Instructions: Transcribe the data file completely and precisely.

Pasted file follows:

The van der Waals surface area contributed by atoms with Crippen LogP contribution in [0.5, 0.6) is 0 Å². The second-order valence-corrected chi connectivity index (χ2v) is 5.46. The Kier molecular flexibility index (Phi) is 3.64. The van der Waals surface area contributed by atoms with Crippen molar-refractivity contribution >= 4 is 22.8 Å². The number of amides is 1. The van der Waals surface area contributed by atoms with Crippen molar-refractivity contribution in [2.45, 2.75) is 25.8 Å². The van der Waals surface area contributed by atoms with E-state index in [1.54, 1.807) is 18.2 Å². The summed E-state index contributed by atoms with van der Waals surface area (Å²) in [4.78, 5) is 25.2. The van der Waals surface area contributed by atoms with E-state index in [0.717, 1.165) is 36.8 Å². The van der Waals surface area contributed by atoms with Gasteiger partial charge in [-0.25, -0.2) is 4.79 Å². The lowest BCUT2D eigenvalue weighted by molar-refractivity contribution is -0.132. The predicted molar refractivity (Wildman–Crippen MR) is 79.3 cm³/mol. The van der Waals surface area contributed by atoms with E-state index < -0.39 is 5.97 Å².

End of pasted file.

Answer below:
The van der Waals surface area contributed by atoms with Crippen LogP contribution in [0.5, 0.6) is 0 Å². The second-order valence-corrected chi connectivity index (χ2v) is 5.46. The Kier molecular flexibility index (Phi) is 3.64. The van der Waals surface area contributed by atoms with Crippen molar-refractivity contribution >= 4 is 22.8 Å². The number of amides is 1. The van der Waals surface area contributed by atoms with Crippen molar-refractivity contribution in [2.45, 2.75) is 25.8 Å². The van der Waals surface area contributed by atoms with E-state index in [1.54, 1.807) is 18.2 Å². The summed E-state index contributed by atoms with van der Waals surface area (Å²) in [4.78, 5) is 25.2. The van der Waals surface area contributed by atoms with E-state index in [0.717, 1.165) is 36.8 Å². The van der Waals surface area contributed by atoms with Gasteiger partial charge in [-0.25, -0.2) is 4.79 Å². The lowest BCUT2D eigenvalue weighted by molar-refractivity contribution is -0.132. The predicted molar refractivity (Wildman–Crippen MR) is 79.3 cm³/mol. The van der Waals surface area contributed by atoms with E-state index < -0.39 is 5.97 Å².